By Dylan Deprey
The Hustle is real. Who hasn’t heard that statement before?
Simply put, the word “hustle” means to hurry, rush or swindle. Football coaches have yelled it at stragglers gasping for air during the last lap around the field. Inebriated bar goers have woken to an empty wallet, having lost plenty of money from that person they thought they’d beat at the pool table.
Rap music has embodied the hustle, and made it its own. Whether it was selling drugs or selling mixtapes, hard work and dedication have thrust rap artist into worlds they would never have dreamed.
Since the age of seventeen years old Brandon “B Justice” Liston has had cars, but never owned them.
His uncle had a dealership license and brought him to an auction. It only cost $500 to drive off with his first whip. The very next day he sold it for triple the price. Since that first sale he has sold used cars for a living.
Although used car salesman is on his resume, it is only part of the hustle to support his real dream.
Local Milwaukee rapper/ producer B Justice has four mixtapes and countless shows under his belt, including opening for nationally acclaimed artists like Big Sean, Machine Gun Kelly and the legendary DJ Premiere, and he is still hungry for more.
B Justice’s Scholar Life Movement embodies the hustle to the fullest, and his most recent mixtape “Immortal” narrates his hunger to etch his name onto the list of rap legends.
“Whatever your dreams are, work the steps to get to it,” B Justice said. “It is about being smart about the moves you make.”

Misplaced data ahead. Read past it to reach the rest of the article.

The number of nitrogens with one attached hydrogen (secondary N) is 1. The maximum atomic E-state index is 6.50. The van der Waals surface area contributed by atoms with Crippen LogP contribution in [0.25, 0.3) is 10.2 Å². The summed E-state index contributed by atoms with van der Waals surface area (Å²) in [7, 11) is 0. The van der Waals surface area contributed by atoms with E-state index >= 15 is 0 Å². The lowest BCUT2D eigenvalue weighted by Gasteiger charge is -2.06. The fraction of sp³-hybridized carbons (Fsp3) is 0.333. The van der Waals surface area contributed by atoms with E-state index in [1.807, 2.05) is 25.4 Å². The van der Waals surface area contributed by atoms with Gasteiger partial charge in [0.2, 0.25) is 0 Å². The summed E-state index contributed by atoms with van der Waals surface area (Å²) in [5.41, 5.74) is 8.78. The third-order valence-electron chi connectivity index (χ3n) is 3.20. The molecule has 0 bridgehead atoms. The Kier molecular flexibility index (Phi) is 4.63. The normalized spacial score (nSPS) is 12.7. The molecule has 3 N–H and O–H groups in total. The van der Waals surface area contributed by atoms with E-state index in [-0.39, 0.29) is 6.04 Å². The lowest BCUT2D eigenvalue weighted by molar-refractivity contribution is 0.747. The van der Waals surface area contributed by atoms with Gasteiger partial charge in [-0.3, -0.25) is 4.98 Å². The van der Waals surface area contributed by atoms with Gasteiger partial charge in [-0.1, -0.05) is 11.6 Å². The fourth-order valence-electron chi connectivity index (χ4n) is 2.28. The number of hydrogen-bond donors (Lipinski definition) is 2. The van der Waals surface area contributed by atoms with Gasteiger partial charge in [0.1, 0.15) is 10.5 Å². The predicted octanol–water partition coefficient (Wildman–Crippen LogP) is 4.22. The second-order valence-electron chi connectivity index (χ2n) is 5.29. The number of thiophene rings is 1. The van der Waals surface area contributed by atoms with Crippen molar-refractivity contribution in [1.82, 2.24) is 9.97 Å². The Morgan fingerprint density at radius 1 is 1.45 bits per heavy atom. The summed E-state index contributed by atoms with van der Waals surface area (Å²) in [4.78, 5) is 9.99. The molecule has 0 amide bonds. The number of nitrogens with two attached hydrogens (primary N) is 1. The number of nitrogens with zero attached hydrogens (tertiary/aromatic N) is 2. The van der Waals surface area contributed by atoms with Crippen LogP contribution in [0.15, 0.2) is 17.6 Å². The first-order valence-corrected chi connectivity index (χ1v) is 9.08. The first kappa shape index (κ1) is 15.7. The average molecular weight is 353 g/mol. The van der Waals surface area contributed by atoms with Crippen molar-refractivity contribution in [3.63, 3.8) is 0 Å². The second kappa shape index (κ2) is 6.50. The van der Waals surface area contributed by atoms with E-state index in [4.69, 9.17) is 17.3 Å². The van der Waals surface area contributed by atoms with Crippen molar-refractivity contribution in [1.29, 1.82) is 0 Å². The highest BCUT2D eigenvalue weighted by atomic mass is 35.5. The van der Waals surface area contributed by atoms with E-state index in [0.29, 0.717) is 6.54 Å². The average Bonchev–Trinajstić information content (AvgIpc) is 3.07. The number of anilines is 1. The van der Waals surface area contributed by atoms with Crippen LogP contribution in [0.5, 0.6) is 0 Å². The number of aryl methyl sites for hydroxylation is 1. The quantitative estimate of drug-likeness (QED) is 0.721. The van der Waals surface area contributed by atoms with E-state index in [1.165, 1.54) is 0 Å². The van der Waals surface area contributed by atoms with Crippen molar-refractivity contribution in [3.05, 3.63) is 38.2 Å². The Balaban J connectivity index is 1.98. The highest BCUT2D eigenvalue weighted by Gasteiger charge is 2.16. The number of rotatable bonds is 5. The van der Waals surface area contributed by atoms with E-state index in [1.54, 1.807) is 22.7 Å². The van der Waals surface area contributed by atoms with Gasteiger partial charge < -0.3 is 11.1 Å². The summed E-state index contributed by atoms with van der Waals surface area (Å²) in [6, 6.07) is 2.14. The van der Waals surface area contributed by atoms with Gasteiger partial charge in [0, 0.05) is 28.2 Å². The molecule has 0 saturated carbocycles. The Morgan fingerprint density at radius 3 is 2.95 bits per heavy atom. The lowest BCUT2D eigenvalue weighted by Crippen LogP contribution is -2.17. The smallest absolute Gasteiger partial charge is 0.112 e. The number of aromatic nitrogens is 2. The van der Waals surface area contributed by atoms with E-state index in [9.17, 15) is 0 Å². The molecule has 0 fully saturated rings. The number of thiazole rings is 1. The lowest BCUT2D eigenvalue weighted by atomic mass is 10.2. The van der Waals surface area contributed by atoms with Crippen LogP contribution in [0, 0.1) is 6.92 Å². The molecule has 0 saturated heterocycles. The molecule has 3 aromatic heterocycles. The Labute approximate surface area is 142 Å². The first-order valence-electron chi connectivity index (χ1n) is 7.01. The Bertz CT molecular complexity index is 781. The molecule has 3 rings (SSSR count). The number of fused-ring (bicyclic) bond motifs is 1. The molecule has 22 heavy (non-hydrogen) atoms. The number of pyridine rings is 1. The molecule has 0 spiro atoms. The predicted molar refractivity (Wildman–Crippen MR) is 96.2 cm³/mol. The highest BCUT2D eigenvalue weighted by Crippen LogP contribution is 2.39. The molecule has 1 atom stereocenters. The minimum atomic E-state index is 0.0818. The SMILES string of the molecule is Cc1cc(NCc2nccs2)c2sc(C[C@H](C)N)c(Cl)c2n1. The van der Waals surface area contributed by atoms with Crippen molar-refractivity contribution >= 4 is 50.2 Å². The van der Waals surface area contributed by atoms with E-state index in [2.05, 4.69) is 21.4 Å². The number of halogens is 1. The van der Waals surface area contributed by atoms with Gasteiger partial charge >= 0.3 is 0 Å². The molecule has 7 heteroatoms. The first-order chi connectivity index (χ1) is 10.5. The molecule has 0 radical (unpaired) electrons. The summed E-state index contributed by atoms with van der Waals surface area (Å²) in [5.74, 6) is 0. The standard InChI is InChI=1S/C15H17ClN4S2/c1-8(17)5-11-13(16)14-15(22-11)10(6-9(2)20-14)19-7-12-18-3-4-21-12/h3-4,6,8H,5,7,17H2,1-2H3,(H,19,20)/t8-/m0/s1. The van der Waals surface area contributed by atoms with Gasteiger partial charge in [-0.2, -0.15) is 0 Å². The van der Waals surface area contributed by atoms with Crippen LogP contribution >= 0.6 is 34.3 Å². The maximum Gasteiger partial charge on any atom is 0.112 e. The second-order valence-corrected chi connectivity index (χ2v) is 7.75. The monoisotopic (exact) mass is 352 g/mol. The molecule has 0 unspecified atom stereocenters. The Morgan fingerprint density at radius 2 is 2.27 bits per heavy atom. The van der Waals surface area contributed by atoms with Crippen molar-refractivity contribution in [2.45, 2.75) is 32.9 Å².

As a kid, he was encapsulated by the everbouncing beats Timbaland & Magoo flowed over. As he got older Jay Z’s raw lyricism and wordplay had caught his ear, and he found his own sound.
“If I could combine a monster beat and a nice cadence but stay lyrical, I’d have my perfect rapper,” B Justice said.
He added that as a producer and rapper he is meticulous about the beats he chooses.
“I get a lot of beats, but it’s got to be a gem. There’s got to be something special about it,” B Justice said.
As an artist, he strays away from listening to any rap music while working on his projects to cultivate his own creativity.
“I listen to stuff that has nothing to do with what I’m creating,” he said. “Like for example some guys love Drake, and they start rapping like him and don’t even notice it.”
His most recent project “Immortal” dropped in late August from his independent Scholar Guy Label. The 13-song project, hosted by Milwaukee’s own crooner Rico Love, was inspired while on the road following his performance at SXSW.
“We were listening to music and my road manager in his forties said ‘It’s crazy how him and people in their twenties and teens could sing the same song.’ Good music doesn’t die,” B Justice said.
That experience inspired him to get back into the studio and create his fourth project, which includes production by Bag$, Shank, Derelle Rideout, King Nov and features Bag$, Ray Rizzy and Jacob Latimore.
One of the songs on the tape, “Maybe you Should Sell Dope” contemplates the hustler’s ambition of doing whatever it takes to achieve a dream. Whether it’s selling drugs, cars, clothes or shoes, a plan and a dream can carry someone far especially if they put their mind to it.
“I’m like a church, it’s a judge-free zone,” B Justice said. “I don’t care what you did to get there, just get there and be smart about it.”
It is this mentality that has opened opportunities for B Justice to make music and tour across the country.
His upcoming two stop Immortal Tour begins Dec. 15 in Milwaukee at the Cactus Club, and ends on Sunset Blvd. in L.A. As usual he will be accompanied by longtime friend DJ Snack Daddy and hypeman, brother and biggest fan CT.
Even with countless tapes and shows in his repertoire, he said he still has a lot to learn as an artist.
“I feel like I’m still in school and learning as I go,” he said. “When I get to that point when I can do it full time and I have all the time in the world to run with my ideas, then I’ve graduated.”